We should avoid saying that the Covid19 virus is helping fight climate change, even though emissions are falling, because it suggests that a) we think they are directly connected somehow and b) that high mortality and economic crisis are necessary parts of the solution to climate change.

We should try saying: Climate change will make similar disasters more likely and is already on course to cause similar levels of harm. Why do all this to stop a virus pandemic without using the same tools to also stop greenhouse gas emissions?

Implications for alternative sustainable economics

In relation to economics work and just transition, the key links with the response to Covid 19 are:

  1. radical public/state interventions in the economy are possible and effective, in this case to reduce transmission of the virus, to boost public health systems, to support workers affected, to sustain otherwise vulnerable companies;
  2. only governments have these powers and they can and should be used to rapidly cut emissions as well;
  3. the terms of support for private companies should include conditions that they should create forward plans for a just transition;
  4. just transition approaches to redeploying and training of workers from one sector to another should be used and developed in the current crisis;
  5. social protections for the workforce should be improved permanently to make such shifts easier in the future; 
  6. as and when the Covid 19 crisis moves towards an end, the reconstruction of a new normal for economic activity should integrate health, wellbeing, climate change and environmental objectives at its core. We need work on a new economic strategy for that to start now.  
  7. in the longer run, it is likely that the Covid 19 crisis will lead to re-balancing of the offshoring of production in favour of greater self-sufficiency, complementing the requirements for creating local employment and a just transition;
  8. the experiences of this episode should be instructive for how we promote circular economies, de-coupling and de-growth.

Author: Matthew Crighton

Email: mcrighton@gmail.com

Annex

Covid 19 campaigns and messages

Prevent avoidable deaths –

Immediately: through lockdown, testing, tracing and quality universal health and social care.

Restrict intra-national and international travel

Defend the disadvantaged and vulnerable (and all communities with greater vulnerability)

Protect frontline workers with PPE

Support union actions and community solidarity

Invest in health systems

Strengthen and empower public services

Convert industry to make health equipment

Protect and support poor countries

Create drug treatments

Create vaccines

Make them universally available

Global governance to ensure funding, delivery and oversight

Protect people economically – incomes, food, rent, bills

Ensure supplies of necessities

Bail out private companies with the right conditions – prevent profiteering, extend public ownership

Address inequalities- share the pain fairly – tax the rich

Resist restrictions on liberties

Build an economy which won’t repeat these mistakes

Testing

The impact of the pandemic on the oil and gas industry is huge and we will be looking at this in a forthcoming post. Here retired oil worker Neil Rothnie looks at the health and safety issues for workers on the North Sea rigs which remain in production.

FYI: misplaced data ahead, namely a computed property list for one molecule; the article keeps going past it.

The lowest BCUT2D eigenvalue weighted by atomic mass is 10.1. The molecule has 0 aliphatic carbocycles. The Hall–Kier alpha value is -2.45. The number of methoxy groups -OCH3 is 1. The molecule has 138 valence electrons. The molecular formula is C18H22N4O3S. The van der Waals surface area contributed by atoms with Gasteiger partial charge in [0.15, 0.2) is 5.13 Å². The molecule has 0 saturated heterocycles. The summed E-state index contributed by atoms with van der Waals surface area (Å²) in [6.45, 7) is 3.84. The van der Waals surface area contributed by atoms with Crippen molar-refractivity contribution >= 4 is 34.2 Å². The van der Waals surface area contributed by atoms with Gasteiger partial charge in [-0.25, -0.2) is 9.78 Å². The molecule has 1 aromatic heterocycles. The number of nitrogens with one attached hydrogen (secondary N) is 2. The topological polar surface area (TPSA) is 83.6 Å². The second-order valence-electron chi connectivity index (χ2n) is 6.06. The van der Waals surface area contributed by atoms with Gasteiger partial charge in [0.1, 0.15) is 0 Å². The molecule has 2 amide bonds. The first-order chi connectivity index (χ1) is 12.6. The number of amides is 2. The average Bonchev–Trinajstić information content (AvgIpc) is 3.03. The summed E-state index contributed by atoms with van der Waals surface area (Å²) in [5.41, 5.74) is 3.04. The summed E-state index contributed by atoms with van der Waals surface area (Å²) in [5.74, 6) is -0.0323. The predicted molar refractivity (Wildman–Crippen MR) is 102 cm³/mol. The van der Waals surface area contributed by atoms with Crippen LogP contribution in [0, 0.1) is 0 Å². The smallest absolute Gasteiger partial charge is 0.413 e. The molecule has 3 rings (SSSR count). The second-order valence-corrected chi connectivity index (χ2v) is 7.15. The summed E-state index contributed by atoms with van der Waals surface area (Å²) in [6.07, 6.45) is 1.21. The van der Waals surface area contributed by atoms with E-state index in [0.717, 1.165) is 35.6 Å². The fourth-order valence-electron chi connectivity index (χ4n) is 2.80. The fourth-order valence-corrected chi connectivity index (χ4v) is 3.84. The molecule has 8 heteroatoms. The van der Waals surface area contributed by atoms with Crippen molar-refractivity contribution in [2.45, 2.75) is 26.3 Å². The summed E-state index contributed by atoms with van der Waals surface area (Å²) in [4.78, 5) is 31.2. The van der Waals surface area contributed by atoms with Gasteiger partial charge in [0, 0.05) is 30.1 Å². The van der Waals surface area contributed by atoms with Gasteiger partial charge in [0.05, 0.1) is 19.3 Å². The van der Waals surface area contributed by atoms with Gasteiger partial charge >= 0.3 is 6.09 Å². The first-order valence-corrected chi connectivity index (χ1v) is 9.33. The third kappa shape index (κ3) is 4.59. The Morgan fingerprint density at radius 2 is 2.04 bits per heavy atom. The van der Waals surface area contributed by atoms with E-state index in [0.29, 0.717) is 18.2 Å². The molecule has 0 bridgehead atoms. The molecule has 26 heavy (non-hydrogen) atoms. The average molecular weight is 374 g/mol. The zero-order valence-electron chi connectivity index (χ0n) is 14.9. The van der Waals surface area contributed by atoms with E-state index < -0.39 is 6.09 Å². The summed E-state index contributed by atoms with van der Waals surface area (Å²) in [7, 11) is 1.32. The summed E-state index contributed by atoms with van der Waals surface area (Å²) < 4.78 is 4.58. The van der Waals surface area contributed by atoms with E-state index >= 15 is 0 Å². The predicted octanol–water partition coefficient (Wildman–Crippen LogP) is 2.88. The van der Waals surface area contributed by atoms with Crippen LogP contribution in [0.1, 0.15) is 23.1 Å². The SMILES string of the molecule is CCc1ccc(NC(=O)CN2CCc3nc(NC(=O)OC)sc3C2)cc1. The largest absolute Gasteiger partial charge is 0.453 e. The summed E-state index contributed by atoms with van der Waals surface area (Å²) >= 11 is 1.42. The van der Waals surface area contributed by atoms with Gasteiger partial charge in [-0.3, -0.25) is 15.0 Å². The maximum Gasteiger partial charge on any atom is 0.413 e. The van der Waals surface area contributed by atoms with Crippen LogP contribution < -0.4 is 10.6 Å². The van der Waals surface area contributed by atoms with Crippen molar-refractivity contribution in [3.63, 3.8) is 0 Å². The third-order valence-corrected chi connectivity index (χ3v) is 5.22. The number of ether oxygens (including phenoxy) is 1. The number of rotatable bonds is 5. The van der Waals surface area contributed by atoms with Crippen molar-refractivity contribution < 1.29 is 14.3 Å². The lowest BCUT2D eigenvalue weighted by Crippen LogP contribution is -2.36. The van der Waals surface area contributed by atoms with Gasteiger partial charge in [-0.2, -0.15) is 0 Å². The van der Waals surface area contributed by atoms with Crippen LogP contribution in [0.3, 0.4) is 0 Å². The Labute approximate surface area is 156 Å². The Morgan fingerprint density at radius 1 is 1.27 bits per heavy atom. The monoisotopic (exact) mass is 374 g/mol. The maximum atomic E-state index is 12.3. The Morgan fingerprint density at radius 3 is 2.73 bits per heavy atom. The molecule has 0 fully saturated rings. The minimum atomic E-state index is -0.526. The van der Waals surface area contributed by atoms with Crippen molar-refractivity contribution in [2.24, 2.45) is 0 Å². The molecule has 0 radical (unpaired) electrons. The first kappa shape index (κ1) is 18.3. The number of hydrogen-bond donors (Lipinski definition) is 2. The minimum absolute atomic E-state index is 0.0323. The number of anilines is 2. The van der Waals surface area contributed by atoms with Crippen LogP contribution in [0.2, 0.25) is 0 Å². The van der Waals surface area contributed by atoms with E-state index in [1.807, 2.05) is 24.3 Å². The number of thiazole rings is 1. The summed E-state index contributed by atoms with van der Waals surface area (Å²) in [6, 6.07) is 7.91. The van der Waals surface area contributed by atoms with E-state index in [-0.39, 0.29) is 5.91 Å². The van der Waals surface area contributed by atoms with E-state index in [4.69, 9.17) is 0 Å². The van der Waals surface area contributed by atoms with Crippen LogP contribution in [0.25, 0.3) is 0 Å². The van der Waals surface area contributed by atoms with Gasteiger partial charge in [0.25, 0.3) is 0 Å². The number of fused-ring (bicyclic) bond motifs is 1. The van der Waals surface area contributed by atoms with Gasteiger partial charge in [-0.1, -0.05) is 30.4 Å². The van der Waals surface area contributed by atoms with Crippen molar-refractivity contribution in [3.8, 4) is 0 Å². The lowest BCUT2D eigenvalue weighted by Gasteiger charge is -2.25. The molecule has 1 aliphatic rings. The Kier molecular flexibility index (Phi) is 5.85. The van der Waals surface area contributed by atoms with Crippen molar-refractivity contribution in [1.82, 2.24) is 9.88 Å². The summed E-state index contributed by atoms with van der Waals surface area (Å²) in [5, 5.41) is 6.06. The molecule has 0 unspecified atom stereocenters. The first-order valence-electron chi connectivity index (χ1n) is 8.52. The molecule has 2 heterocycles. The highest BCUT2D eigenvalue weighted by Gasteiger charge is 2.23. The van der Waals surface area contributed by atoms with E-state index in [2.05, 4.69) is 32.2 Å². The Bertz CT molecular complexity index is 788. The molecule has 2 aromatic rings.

According to oil & gas workers trade union official Jake Molloy speaking to the industry trade paper, Energy Voice, tests to help safeguard North Sea oil and gas workers against the outbreak of Covid-19 are “at long last becoming available”.


It’s not clear from the article whether swab testing is already underway, but the RMT trade union seems to have talked to one company in Aberdeen that is involved in the venture. In the “deal” maritime operations employers either have or will be able soon, to mobilise workers who test as “clear” to crew their vessels without fear that anyone is being sent offshore with the virus. It doesn’t look like testing has reached other categories of oil & gas workers.


Judging by daily Government briefings on the crisis, the issue of testing is a hot potato, with health workers very unhappy that, at least up until Thursday, April 2, when this article appeared, there had been virtually no testing of health workers. Front line NHS staff don’t know whether they are infected or immune when they treat patients or when they go home to their families. Similarly, those self-isolating because family members have shown symptoms don’t know whether they can get back to the front line.


This news from the North Sea begs the question of whether oil & gas workers are more “essential” than doctors nurses and all the other categories of hospital workers and should be prioritised for testing? This is quite possibly the case. Who would presume to judge the issue? It’s easy to see the possibility that if the lights (and the ventilators) went out, even heroics from the NHS workforce would be of little avail in the face of this ongoing emergency. Is this the case? Oil & gas workers it seems are being informed by letter that they are “key” workers.


Energy Voice and Jake Molloy of RMT can only be congratulated for bringing this issue out into the open. Because what certainly wouldn’t be acceptable is if testing of one or other section of the workforce went ahead under the radar and without public scrutiny. Talking about what would seem to be a different test altogether, Mr Molloy said 7000 antibody tests have also been purchased to build up a picture of which workers have had Covid-19 and track workers’ progress, and he added that the priority for the kits “100% has to be National Health Service (NHS) workers”. Mr Molloy said: “If it’s a question of who’s getting it first, then it’s no question that the NHS is getting it first. This does sound like his union RMT will have some role in making this decision.